Investigating the Dynamic Interplay of the MzrA-EnvZ Porin Regulatory Complex: Structural and Functional Characterisation of MzrA

Student thesis: Doctoral Thesis


Two-component systems are signal transduction pathways that allow bacteria to sense, respond and adapt to changes in their surroundings. They are canonically composed of a membrane-bound histidine kinase (HK) and a cognate response regulator (RR). Upon stimulation, the HK relays the signal to the RR through the transfer of a phosphate group to a conserved aspartate (Asp) residue on the RR. The phosphorylated RR (RR-P) then modulates gene expression in response to the initial stimulus. The EnvZ/OmpR TCS specifically regulates the expression of porins on the outer membrane of E. coli. Bacterial porins, which are associated with nutrient uptake, waste efflux, structural integrity and outer membrane (OM) biogenesis have been linked to antibiotic resistance. This EnvZ/OmpR TCS is activated in response to environmental osmolarity. However, previous studies have shown that MzrA is involved in the activation of this system through its interactions with EnvZ. Despite what is known about this protein, its structure has not been fully explored and its mechanism of EnvZ activation remains largely unclear.
The foundation of the experimental approach was the creation of a single-cysteine library within the periplasmic domain of MzrA, which was previously shown to be important for MzrA-mediated changes in EnvZ signal output. Disulphide crosslinking studies were then carried out to identify what positions within the periplasm were within close proximity. Furthermore, the impact of these MzrA residue substitutions on the EnvZ/OmpR TCS output was investigated through fluorometric analysis.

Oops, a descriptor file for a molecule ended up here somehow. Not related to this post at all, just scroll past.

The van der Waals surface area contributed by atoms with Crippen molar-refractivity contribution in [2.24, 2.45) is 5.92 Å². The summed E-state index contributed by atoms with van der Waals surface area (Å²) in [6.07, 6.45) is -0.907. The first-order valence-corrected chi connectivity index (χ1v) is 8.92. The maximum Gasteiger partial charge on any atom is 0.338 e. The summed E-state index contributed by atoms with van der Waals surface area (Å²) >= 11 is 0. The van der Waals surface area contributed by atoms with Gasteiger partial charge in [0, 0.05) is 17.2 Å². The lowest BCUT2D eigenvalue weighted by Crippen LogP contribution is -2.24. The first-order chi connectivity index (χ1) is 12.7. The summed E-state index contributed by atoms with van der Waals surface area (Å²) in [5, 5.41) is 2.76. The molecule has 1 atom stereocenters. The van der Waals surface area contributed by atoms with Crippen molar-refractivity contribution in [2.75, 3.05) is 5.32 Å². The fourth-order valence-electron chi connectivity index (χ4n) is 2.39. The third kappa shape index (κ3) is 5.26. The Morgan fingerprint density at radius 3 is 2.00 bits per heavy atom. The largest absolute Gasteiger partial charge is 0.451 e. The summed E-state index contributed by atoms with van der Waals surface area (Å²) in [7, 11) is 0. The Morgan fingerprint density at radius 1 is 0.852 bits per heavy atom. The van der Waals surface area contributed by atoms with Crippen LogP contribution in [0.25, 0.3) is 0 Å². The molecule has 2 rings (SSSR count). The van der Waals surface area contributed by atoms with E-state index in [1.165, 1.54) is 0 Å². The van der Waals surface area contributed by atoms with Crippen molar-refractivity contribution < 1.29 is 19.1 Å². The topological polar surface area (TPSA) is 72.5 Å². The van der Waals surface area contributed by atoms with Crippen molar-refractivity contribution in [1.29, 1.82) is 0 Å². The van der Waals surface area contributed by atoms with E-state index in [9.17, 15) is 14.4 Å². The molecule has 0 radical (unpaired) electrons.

A protein interaction profile was obtained, which revealed the regions that promote MzrA homodimerisation. The variations in this interaction profile were evaluated in response to the presence or absence of EnvZ. Our data suggests a diverse role played by EnvZ in MzrA- MzrA interactions as EnvZ was seen to stabilise MzrA interactions at specific regions (which include the loop between residues V43 and D51 and the helix formed by residues T79 to A96) while causing the residues at other regions to move farther apart from each other, consequently destabilising interactions at these regions.
Residues D51, K67 and D74 were identified as part of the key residues for the MzrA/EnvZ porin complex. Five residues (I40, D51, G52, F53 and F80) were identified to be essential for the role of MzrA as a modulator, as their alteration led to a reduction in MzrA- stimulated EnvZ activity, bringing it to a level comparable to when MzrA was not present.
Finally, a hydrophobic core within MzrA (made up of residues L38, I40, I55, L59, I78, A89, L93 and L97) was essential for its EnvZ-stimulating activity, as substitutions of these residues reduced EnvZ activity. Molecular dynamics (MD) simulations were employed to investigate the impact of the cysteine mutations on the stability of this hydrophobic core. The analysis revealed fluctuations in all three helices within the periplasmic domain of MzrA. Notably, mutations of the hydrophobic core residues induced a more pronounced increase in the C- terminal helix compared to the other two helices, as revealed by the MD analysis. The C- terminal helix exhibited fluctuations of up to 2.0 Å in the wild-type (WT), escalating to 7.0 Å upon mutation of the hydrophobic core residues. In contrast, helices 2 and 3 exhibited peak fluctuations of approximately 0.5 Å and 0.8 Å, respectively, in the WT. These fluctuations increased to 1.2 Å and 1.0 Å, respectively, when the core residues were substituted.
Our data suggests three regions within the MzrA structure that are essential for MzrA- EnvZ interactions, two of which may be vital for the role of MzrA as a modulator the EnvZ/OmpR TCS. Although this study offers extensive structural and functional insights into MzrA with regards to the EnvZ/OmpR two-component system (TCS), additional investigations on MzrA and EnvZ interactions are imperative for a thorough characterisation of the MzrA- EnvZ porin regulatory complex.
Date of Award17 May 2024
Original languageEnglish
Awarding Institution
  • University of Portsmouth
SupervisorRoger Draheim (Supervisor) & Anthony Lewis (Supervisor)

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